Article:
The unprecedented tone of attacks on America’s closest ally the last four years left a bitter taste, and most Canadians will be relieved if Trump is defeated in the election.
“He’s been willing to threaten Canada with dire consequences in a way we have never seen before,” said Roland Paris, a former senior foreign policy adviser to Trudeau.
Canada is one of the most trade-dependent countries in the world and Trump’s move to rip up the North American Free Trade Agreement and call to impose a 25 percent tariff on the auto sector posed an existential threat.
About 75% of Canada’s exports go to the U.S., so preserving a free trade deal was critical, and the two countries, along with Mexico, reached a new agreement last year. But just six weeks after it was implemented, Trump announced new tariffs on Canadian steel and aluminum.
“Trump has been an unpredictable nightmare,” said Nelson Wiseman, a political science professor at the University of Toronto. “The government and the overwhelming majority of Canadians are looking and hoping for Trump’s defeat.”
About two-thirds of Canadians had a favorable view of the U.S. in 2016, Barack Obama's final full year in the presidency, according to the Pew Research Center.
By this year, that number had tumbled to 35% — the lowest figure since the center began polling in Canada two decades ago. Only 20% of those polled said they trusted Trump to do what is right regarding world affairs.
The June-August telephone poll of 1,037 Canadians had a 3.7 percentage point margin of error.
Trump's Democratic rival, Joe Biden meanwhile, described Canada as “like family” when Trudeau hosted a state dinner in Ottawa a month Biden left the vice presidency. Biden knew Justin’s father, the late Prime Minister Pierre Trudeau, and Democratic and Liberal leaders are ideologically aligned.
“Personal relations would improve by about 3,000%" with Biden, historian Robert Bothwell said. “There would be a return to rationality and friendliness. The Biden administration would bring with it a whole bunch of people who value American alliances, so Canada would benefit not just bilaterally and multilaterally in trying to restore the various Western alliances.”
Some Canadian analysts complain the Trump administration did little to back their country — beyond issuing statements of support — when China detained two Canadians in apparent retaliation for Canada's arrest of a top Chinese tech executive wanted on a U.S. warrant. No support at all came when Saudi Arabia expelled Canada's ambassador and told its own students to leave Canada after the foreign minister called for greater human rights in the kingdom.
“Emboldened authoritarian regimes are betting that the United States is not going to punish them for targeting U.S. allies, and Canada has borne the brunt of that,” said Paris, now professor of international affairs at the University of Ottawa.
But there could be an early irritant if Biden wins. Biden has said he would cancel the Keystone XL pipeline, a project meant to expand critical oil exports for Canada, whicl has the third-largest oil reserves in the world.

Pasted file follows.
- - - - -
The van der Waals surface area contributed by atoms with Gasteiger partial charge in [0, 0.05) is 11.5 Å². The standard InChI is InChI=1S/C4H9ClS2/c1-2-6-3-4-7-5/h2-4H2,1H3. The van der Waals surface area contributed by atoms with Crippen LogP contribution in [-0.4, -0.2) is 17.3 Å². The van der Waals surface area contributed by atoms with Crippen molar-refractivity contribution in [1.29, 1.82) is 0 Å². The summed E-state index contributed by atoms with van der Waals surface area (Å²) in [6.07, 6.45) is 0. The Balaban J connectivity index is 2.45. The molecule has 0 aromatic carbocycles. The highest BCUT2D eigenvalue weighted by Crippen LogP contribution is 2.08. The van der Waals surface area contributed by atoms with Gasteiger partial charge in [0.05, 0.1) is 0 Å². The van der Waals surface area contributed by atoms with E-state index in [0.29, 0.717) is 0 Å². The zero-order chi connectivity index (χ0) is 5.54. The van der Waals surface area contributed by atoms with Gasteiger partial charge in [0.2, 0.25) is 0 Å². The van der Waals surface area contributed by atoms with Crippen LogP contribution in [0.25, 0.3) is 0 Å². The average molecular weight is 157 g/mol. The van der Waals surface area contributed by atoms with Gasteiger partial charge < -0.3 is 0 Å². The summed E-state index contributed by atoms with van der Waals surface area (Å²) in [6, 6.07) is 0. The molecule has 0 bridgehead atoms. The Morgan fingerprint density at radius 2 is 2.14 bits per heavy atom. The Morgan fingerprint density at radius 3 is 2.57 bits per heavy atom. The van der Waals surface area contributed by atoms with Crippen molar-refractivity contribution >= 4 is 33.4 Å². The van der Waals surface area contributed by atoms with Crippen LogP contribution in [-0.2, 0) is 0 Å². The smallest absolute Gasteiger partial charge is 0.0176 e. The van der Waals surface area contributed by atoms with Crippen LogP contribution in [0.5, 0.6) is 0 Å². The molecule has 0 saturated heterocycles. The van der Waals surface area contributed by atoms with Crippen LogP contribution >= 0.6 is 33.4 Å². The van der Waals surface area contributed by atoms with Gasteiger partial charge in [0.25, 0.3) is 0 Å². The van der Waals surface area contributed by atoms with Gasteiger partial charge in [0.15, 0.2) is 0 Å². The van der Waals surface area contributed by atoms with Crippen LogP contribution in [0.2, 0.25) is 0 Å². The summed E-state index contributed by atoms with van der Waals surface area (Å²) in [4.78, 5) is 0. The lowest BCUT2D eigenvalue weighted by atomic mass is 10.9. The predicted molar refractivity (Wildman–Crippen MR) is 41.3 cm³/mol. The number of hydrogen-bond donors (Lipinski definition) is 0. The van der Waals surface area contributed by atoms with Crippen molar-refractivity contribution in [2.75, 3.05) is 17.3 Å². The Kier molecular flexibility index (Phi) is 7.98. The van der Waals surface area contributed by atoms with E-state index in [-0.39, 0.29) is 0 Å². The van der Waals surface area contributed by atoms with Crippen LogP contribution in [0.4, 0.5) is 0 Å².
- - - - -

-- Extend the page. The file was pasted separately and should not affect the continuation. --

Biden's call for a “Buy American” trade policy also concerns Canada.
Trade in goods and services between the U.S. and Canada totaled an estimated $725.1 billion in 2019, with a deficit of $2.7 billion for the United States. The U.S had a $7.4 billion surplus in 2017,
The ties between the two countries are without parallel anywhere in the world. There is close cooperation on defense, border security and law enforcement, and a vast overlap in culture, traditions and pastimes — with shared baseball, hockey, basketball and soccer leagues. About 400,000 people crossed the world’s longest international border each day before the pandemic closed it to nonessential travel in March.
The U.S. has more confirmed cases and deaths from COVID-19 than any other country, but there is a hope in Canada that Biden administration might better contain the virus.
“We can’t have the border closed forever. The fact that it’s been accepted almost without a peep so far is in part a measure of just how loathed the Trump administration is,” Bothwell said.
Canadians expressed hurt when their neighbor blocked shipments of N95 protective masks from the United States early in the pandemic. Bruce Heyman, a former U.S. ambassador to Canada, calls it a low point.
“I just couldn’t imagine living next door to somebody and they are need of something to survive and I’m like, ‘You can’t have it.’ That is just unthinkable,” Heyman said. "The relationship is like family. It’s like a trusted neighbor and we have a president that doesn’t value any of those things. He was so transactional for a win for him."
Heyman said another low point was when Trump trade adviser Peter Navarro said there was a “special place in hell” for Trudeau following the G-7 summit in Quebec in 2018, when Trudeau told reporters that Canada would retaliate against new U.S. tariffs it viewed as unfair. Trump was furious, pulling the U.S. out of the G-7 joint communique and calling Trudeau “dishonest” and “weak” and threatening to make the Canadian people pay in trade talks.
Trudeau, for his part, recently had a meeting with Canadian diplomats in the U.S. And he said recently, “We’re certainly all hoping for a smooth transition or a clear result from the election like many people around the world."
“If it is less clear, there may be some disruptions and we need to be ready," he added.
Paris said America has changed in the recent years: “Even if Biden wins, he will be governing a country that is deeply divided, inwardly focused and where America-first ideas have made real inroads among legislators and large swaths of the public.”
Bothwell said he was concerned about enduring support for Trump: “The fact that 40% of Americans support this guy no matter what is deeply discouraging.”